Budget season starts in January, when the city council meets with the city staff to discuss the priorities for the year. Staff translates this into concrete plans. Our city manager then prepares a budget document, which includes not only the budget but a letter describing it. This document is presented to the budget committee (the 7 members of the city council plus seven other citizens appointed by the council).

That presentation kicks of the more formal part of the budget process. The budget committee meets to discuss and modify the budget. Our budget committee has met three times so far, and will meet weekly until it has a budget which gets at least 8 votes.

The budget committee sends its budget to the city council for approval. The city council can make changes-- within limits. Generally they cannot increase expenditures by more than 10% in any category, though they can cut. They must complete the process before July 1, when the new fiscal year begins.

When the city council approves the budget there are a few final steps, such as notifying the county about our property tax levy and sending copies to the state for their records.

Our budget committee will meet periodically after the budget is adopted to review progress. One of our budget committee members prepares a great monthly report so we can track income and expenditures all year long-- until the cycle starts again for the next fiscal year.

Tuesday, May 1, 2007

Budgeting 201, Part 1

One of the most important things the City Council does is oversee the collection and spending of our money. I'll discuss details in later posts, but first let's talk philosophy. In my book there are three fundamental principles: balance, transparency, and sustainability.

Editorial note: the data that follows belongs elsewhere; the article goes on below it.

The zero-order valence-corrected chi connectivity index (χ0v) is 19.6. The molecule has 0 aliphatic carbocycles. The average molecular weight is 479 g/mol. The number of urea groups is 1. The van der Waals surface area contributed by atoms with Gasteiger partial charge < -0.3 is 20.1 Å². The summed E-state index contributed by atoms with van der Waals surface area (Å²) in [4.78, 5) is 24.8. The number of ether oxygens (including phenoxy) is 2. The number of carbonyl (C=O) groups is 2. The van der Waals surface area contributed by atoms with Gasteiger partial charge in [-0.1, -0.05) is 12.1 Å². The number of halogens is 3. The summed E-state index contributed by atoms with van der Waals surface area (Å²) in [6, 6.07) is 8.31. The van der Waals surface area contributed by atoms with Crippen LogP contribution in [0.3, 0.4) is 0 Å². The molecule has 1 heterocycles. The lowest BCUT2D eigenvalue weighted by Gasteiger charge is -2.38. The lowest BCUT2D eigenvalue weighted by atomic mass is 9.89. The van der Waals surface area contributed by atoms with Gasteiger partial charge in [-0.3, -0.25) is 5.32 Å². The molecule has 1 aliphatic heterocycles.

Balance: State law requires the city to have a balanced budget. Revenues (taxes, fees, etc.) must equal expenses (payroll, materials, etc.). Since the city is in deficit in three of its funds (a very bad thing) it is operating under a deficit reduction plan. Instead of just balancing our budget, we need to spend $250,000 less than we take in.

Transparency: The budget describes how the city plans to raise money and how it plans to spend it. It is easy for a 50+ page spreadsheet to obscure the path the dollars take between collection and expense. I'm not talking about fraud, but the fog of accounting. The City Council or any citizen need to be able to see that funds are being allocated as directed, and then spent as allocated. Do building permits cover the cost of inspections? What will happen if we don't get the expected federal timber money? Does the new storm water fee really go toward storm water treatment? Policy decisions, oversight and accountability all require that the city's accounts be set up so we can follow the money.